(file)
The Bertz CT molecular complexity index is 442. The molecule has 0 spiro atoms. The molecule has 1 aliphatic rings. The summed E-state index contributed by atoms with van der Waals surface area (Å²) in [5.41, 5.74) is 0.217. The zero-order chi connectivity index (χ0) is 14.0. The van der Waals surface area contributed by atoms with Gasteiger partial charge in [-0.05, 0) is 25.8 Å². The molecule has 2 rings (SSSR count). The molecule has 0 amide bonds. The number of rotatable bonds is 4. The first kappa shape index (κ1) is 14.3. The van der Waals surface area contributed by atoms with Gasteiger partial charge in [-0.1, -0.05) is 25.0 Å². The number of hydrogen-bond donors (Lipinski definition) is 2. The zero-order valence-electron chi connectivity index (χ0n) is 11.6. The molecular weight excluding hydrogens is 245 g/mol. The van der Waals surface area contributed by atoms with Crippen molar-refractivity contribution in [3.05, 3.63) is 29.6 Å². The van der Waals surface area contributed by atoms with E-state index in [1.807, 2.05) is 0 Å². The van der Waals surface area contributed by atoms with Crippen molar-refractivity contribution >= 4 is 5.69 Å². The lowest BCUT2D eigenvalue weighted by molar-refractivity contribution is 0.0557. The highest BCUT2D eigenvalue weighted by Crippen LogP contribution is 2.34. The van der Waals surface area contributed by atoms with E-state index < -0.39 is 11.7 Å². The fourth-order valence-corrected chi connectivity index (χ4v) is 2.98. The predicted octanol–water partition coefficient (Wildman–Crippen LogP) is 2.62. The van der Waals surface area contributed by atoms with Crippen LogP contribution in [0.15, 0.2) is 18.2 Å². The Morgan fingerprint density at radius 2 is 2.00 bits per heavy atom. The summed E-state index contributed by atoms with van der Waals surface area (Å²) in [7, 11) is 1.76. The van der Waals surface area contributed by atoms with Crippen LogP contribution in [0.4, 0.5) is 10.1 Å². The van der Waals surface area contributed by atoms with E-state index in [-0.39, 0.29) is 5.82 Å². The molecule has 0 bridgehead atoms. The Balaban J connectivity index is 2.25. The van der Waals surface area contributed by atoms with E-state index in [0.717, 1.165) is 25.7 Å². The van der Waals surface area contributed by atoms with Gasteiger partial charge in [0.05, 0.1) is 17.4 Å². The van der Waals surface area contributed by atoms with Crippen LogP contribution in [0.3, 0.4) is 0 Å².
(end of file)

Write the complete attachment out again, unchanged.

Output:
The Bertz CT molecular complexity index is 442. The molecule has 0 spiro atoms. The molecule has 1 aliphatic rings. The summed E-state index contributed by atoms with van der Waals surface area (Å²) in [5.41, 5.74) is 0.217. The zero-order chi connectivity index (χ0) is 14.0. The van der Waals surface area contributed by atoms with Gasteiger partial charge in [-0.05, 0) is 25.8 Å². The molecule has 2 rings (SSSR count). The molecule has 0 amide bonds. The number of rotatable bonds is 4. The first kappa shape index (κ1) is 14.3. The van der Waals surface area contributed by atoms with Gasteiger partial charge in [-0.1, -0.05) is 25.0 Å². The number of hydrogen-bond donors (Lipinski definition) is 2. The zero-order valence-electron chi connectivity index (χ0n) is 11.6. The molecular weight excluding hydrogens is 245 g/mol. The van der Waals surface area contributed by atoms with Crippen molar-refractivity contribution in [3.05, 3.63) is 29.6 Å². The van der Waals surface area contributed by atoms with E-state index in [1.807, 2.05) is 0 Å². The van der Waals surface area contributed by atoms with Crippen molar-refractivity contribution >= 4 is 5.69 Å². The lowest BCUT2D eigenvalue weighted by molar-refractivity contribution is 0.0557. The highest BCUT2D eigenvalue weighted by Crippen LogP contribution is 2.34. The van der Waals surface area contributed by atoms with E-state index < -0.39 is 11.7 Å². The fourth-order valence-corrected chi connectivity index (χ4v) is 2.98. The predicted octanol–water partition coefficient (Wildman–Crippen LogP) is 2.62. The van der Waals surface area contributed by atoms with Crippen LogP contribution in [0.15, 0.2) is 18.2 Å². The Morgan fingerprint density at radius 2 is 2.00 bits per heavy atom. The summed E-state index contributed by atoms with van der Waals surface area (Å²) in [7, 11) is 1.76. The van der Waals surface area contributed by atoms with Crippen LogP contribution in [0.4, 0.5) is 10.1 Å². The van der Waals surface area contributed by atoms with E-state index in [-0.39, 0.29) is 5.82 Å². The molecule has 0 bridgehead atoms. The Balaban J connectivity index is 2.25. The van der Waals surface area contributed by atoms with E-state index in [0.717, 1.165) is 25.7 Å². The van der Waals surface area contributed by atoms with Gasteiger partial charge in [0.05, 0.1) is 17.4 Å². The van der Waals surface area contributed by atoms with Crippen LogP contribution in [0.3, 0.4) is 0 Å².